Do you have to make an earnest money deposit when purchasing a home?
This is one of the most common questions for both first time home buyers and green real estate investors. In fact, this is a question that often still perplexes experienced real estate buyers and investors. At the very least, there are experienced investors that continue to go about this process the wrong way.
So do you have to make an earnest money deposit when making an offer to purchase a property?
Busting the Myths About Having to Make Deposits
Laws, regulations and traditions vary by location and even change over time. In most cases, an upfront cash deposit is not a legal requirement. Many laws do state something along the lines of providing “valuable consideration in exchange to make a contract valid.” However, many argue that this can be a promise to buy and a signature in ink. Terms can be ambiguous to say the least.
Of course, just because it isn’t a legal requirement doesn’t mean that you’ll get much traction without a reasonable monetary deposit.
A deposit shows you are a serious buyer and sellers like to be reassured of your confidence. However, there are those that won’t ask for a dime. Don’t be bullied or lied to regarding any deposits, but don’t expect to scoop a huge bargain unless you can flash some green.
How Much Deposit to Offer
So if you intend to make a deposit out of good faith, how much should it be?
This offer is entirely dependent on the strength of your entire package and the seller’s current situation. Certainly there are cases in which buyers and investors may get away with zero deposit. However, $1,000 or up to several percent of the purchase price may be required in other scenarios.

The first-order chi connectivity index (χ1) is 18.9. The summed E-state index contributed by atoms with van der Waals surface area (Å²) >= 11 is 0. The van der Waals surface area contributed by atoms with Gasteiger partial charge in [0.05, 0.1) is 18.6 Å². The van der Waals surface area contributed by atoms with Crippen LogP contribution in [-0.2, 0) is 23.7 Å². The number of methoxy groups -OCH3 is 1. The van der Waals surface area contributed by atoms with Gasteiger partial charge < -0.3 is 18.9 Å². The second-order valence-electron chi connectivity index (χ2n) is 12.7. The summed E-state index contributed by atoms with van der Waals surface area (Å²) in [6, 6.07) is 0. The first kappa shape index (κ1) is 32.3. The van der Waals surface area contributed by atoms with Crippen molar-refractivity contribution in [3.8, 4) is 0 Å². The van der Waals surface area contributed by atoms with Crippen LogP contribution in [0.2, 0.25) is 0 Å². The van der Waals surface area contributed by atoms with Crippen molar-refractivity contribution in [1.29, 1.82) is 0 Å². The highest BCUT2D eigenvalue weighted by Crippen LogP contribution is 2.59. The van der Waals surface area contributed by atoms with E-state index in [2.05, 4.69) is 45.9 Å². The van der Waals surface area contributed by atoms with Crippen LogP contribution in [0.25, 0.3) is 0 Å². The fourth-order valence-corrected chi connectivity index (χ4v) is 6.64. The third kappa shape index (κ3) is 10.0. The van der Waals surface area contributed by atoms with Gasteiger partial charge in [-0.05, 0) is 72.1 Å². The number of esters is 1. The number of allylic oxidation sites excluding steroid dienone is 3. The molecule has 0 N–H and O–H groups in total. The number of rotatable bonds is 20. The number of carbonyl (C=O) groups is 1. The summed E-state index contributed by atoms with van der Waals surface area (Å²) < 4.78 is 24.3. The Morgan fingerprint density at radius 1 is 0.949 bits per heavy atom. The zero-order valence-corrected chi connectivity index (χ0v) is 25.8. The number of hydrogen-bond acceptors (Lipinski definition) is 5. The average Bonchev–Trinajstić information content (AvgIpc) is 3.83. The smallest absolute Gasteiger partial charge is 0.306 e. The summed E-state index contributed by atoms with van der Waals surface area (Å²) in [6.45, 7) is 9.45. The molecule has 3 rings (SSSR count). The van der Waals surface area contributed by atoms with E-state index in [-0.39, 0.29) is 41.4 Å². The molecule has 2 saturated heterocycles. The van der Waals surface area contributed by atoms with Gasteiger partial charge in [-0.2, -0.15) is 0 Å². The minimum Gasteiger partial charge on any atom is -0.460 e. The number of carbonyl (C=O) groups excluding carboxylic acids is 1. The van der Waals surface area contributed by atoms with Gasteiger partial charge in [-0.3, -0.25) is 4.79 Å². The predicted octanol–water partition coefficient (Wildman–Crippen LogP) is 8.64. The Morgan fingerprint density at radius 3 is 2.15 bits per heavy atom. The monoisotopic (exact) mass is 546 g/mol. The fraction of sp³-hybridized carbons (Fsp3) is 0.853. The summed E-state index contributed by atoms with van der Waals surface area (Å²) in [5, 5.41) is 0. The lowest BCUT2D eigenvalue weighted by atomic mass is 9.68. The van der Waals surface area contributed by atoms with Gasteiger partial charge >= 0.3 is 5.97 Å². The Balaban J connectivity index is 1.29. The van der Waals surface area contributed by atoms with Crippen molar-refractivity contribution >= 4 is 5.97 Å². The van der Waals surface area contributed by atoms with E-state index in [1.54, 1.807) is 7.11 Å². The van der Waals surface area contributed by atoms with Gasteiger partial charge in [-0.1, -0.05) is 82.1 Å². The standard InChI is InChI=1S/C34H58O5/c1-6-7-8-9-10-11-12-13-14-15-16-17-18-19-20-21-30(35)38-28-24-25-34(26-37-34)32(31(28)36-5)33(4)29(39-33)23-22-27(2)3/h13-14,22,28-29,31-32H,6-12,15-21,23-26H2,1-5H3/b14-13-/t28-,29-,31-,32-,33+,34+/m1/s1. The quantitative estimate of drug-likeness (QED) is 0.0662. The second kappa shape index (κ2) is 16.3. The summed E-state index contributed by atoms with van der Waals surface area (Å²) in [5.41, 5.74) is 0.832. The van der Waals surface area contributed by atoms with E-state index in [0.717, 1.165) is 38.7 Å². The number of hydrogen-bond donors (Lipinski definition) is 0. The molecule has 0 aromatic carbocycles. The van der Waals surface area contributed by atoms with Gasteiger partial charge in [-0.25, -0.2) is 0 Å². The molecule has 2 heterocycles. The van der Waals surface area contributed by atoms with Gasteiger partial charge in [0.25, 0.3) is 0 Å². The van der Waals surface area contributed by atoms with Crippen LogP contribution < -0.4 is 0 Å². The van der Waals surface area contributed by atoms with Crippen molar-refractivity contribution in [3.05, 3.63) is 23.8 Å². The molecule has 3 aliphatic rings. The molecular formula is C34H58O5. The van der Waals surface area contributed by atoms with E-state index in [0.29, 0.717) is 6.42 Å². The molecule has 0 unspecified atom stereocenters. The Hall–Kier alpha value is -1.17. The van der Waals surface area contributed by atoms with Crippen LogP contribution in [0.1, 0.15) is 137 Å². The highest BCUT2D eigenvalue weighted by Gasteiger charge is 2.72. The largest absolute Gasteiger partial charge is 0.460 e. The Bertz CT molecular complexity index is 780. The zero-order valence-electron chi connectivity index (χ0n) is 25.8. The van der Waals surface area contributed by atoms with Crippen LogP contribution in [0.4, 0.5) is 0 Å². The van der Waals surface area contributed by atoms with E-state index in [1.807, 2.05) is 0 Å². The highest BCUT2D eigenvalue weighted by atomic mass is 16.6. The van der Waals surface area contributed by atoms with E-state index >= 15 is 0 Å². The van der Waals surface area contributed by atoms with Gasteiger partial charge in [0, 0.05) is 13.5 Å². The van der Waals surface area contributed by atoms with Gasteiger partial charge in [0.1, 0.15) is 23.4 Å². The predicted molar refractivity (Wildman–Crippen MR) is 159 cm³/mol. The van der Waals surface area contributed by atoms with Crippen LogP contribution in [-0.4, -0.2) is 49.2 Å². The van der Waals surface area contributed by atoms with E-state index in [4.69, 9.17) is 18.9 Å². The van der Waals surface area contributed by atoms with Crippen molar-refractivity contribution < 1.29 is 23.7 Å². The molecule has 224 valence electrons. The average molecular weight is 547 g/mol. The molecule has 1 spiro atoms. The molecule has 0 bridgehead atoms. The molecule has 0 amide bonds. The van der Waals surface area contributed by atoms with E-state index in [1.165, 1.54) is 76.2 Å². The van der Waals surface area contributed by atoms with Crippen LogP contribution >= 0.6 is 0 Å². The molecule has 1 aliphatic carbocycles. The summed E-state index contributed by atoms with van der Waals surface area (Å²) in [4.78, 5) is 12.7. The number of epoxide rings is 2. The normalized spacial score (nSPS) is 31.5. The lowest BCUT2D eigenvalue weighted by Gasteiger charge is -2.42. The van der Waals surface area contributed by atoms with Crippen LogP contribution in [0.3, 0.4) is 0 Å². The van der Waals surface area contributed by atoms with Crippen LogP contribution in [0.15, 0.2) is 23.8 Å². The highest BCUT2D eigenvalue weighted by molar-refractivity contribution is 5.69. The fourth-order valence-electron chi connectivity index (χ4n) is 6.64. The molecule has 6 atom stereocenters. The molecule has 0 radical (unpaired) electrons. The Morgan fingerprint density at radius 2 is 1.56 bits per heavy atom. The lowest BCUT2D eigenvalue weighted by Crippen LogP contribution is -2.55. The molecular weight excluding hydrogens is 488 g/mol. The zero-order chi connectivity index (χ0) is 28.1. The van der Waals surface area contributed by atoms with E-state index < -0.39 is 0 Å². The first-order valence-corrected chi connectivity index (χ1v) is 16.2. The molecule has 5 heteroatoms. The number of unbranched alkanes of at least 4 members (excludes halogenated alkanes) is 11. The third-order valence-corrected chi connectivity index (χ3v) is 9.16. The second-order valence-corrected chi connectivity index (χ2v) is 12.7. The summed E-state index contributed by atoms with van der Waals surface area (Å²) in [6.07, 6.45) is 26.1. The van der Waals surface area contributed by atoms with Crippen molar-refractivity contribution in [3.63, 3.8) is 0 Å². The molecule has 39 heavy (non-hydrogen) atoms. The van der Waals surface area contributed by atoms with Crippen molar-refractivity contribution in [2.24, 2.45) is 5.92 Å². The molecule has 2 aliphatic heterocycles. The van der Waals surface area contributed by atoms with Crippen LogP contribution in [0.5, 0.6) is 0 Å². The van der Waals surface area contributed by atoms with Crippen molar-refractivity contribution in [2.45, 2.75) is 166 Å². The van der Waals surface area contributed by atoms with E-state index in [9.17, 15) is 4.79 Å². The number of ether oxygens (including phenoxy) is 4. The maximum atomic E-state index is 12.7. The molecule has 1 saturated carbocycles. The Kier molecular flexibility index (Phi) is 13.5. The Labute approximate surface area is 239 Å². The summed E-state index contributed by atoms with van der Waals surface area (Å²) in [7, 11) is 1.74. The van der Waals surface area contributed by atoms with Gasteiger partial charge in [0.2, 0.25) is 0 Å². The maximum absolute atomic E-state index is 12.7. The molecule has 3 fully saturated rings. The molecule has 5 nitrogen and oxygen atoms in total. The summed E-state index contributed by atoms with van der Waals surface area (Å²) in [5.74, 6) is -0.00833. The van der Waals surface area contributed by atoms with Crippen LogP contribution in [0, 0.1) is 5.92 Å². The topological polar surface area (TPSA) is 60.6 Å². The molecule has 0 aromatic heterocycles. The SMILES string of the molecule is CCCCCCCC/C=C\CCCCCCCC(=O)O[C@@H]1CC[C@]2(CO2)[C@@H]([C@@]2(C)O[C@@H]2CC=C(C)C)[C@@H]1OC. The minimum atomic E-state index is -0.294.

So be prepared to adjust your deposit strategy depending on who you are dealing with and how much you really want the deal.
Lower deposits may be available on deeply distressed properties or with those you have already established credibility with. Another source of low down payment deals can be HUD home auctions.
Exposure and deposit demands may also be reduced by your reputation, providing Proof of Funds letters, closing fast, and even breaking up the deposit into several installments if the closing is going to be months away.
Always deposit with your own title company or real estate attorney when possible. This will reduce risk of loss and expedite its return if the deal falls apart.